Property owners and their agents harass and manipulate tenants most of whom have little knowledge about their rights. From arbitrary rent increase to refusing to refund deposits, Kenyan tenants are a disadvantaged lot, but a little research and knowledge is all you need, writes JAMES WANZALA
When Ruth Wanyama, a resident of Pipeline Estate in Embakasi, Nairobi, wanted to relocate to another plot, she asked for a deposit refund from the caretaker. But this soon turned into a cat and mouse game between her on one hand, and the caretaker and agent on the other.
“I was told to produce a deposit receipt which I did. I was then told to go back after one week,” says Wanyama.
After taken back-and-forth for nearly two weeks, she gave up. “A week turned into two and there were no signs that I would get my money back. I was forced to write off the money and move because I had already made up my mind to move that month,” she recalls.
Many tenants in urban centres like Nairobi can identify with Ruth. It has become common for tenants to be harassed and manipulated by agents, caretakers and landlords.
Cases of tenant harassment range from being thrown out in the middle of the night to arbitrary rent increases, and withholding deposit in case a tenant wants to relocate.
Many victims of such harassments are not aware of their rights as tenants, hence giving landlords, caretakers and agents an easy time to harass and exploit them financially.
The rights and obligations of both tenants and landlords are stipulated in the Land Act. This statute governs the administration of leases and states what actions each party should take in case the case reneges on its obligations.
The roles and obligations of a tenant include paying rent on agreed time, whereas landlord is expected to ensure the house or premise is habitable.
Before renting a house, a tenant should ensure he or she signs a tenancy agreement drafted by a lawyer so that the agreement is grounded in law.
Ephraim Murigo, the Secretary General of Urban Tenants Association of Kenya (Utak), says that many tenants do not know their rights, making it easier for landlords and agents to take advantage of them.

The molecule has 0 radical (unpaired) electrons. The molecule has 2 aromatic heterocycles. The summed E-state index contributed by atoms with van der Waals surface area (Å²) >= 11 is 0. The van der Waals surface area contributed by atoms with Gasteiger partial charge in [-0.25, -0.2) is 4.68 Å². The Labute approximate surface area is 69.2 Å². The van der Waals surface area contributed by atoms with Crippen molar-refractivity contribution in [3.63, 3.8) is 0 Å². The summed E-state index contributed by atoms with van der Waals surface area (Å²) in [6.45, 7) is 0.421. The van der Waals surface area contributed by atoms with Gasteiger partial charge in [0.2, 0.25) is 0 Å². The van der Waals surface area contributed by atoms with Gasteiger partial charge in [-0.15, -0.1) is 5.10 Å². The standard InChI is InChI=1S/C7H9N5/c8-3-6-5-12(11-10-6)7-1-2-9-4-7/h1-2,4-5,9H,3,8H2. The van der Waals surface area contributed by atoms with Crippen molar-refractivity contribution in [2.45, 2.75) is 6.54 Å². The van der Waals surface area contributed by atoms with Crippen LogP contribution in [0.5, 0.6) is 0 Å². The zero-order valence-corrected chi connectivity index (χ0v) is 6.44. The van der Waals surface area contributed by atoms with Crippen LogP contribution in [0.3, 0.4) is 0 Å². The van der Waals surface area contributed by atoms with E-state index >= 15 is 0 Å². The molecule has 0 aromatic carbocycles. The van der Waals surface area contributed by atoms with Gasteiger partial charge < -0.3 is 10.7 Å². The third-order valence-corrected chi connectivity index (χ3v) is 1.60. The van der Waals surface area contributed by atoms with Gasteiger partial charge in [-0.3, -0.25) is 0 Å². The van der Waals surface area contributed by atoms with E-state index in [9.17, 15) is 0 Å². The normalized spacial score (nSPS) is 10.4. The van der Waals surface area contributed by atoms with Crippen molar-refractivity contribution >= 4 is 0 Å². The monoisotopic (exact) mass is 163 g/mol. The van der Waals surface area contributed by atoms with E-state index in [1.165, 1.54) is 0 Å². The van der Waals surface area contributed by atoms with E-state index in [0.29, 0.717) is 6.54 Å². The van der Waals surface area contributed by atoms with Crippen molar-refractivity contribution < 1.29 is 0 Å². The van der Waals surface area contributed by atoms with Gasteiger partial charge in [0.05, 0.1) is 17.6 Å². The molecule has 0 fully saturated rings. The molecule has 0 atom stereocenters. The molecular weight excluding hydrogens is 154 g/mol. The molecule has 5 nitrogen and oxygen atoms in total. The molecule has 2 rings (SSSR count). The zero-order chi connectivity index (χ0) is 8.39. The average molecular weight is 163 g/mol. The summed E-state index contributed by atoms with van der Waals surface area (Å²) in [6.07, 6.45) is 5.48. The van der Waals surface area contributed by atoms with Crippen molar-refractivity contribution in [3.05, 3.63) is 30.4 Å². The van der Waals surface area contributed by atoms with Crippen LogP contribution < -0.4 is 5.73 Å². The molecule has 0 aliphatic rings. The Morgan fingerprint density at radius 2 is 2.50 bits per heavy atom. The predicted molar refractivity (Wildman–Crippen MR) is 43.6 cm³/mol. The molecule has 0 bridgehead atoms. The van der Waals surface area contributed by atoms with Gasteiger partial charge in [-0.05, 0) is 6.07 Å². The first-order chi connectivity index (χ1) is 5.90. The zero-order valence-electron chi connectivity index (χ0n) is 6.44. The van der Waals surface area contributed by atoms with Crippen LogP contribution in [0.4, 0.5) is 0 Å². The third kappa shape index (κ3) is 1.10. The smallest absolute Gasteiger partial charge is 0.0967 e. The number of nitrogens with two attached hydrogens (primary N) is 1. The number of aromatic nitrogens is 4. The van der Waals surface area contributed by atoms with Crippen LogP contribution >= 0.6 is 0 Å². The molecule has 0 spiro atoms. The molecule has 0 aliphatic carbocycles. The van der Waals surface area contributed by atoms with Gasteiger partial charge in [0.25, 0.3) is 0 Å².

“Most tenants don’t read the tenancy agreements before signing them hence, exposing themselves to manipulation,” says Ephraim.
Formed in 2009, Utak is a duly registered non-political society whose mandate is “to legally contribute towards the welfare of landlords and tenants in Kenya”. Murigo says his organisation, based in Nairobi, wants to ensure there is quality, conducive, living and working environment within all rental premises, residential or commercial.
It also gives guidelines for landlords, agents and managers to treat tenants reasonably, according to tenancy laws.
Murigo says tenants should know the three sections of a tenancy agreement, namely: Entry section or grand entry where a tenant prepares more to move in the house by doing a research on the new premises to know if the plot has water frequently, cleanliness, terms of rent increase, if the landlord is quick at returning deposits, among other things.
“Unfortunately, many tenants do not do the necessary research before entering the new house,” says Ephraim.
The second section focuses on the actual living in the premises. It is here that the tenant needs to know things like time to close the gates and rent payment methods. The final section is the exit, which mainly deals with termination of the tenancy agreement.
Arbitrary rent increase is usually a major bone of contention between landlords and tenants in Kenya. In 1959, Parliament passed a provision for restricting arbitrary rent increases. The Rent Restriction Act applies to all dwelling houses, other than residential houses let on service tenancies.
But this law has not made much difference because it only deals with rents up to Sh2,500 per month. It is under review to align it to the realities of today’s rental market.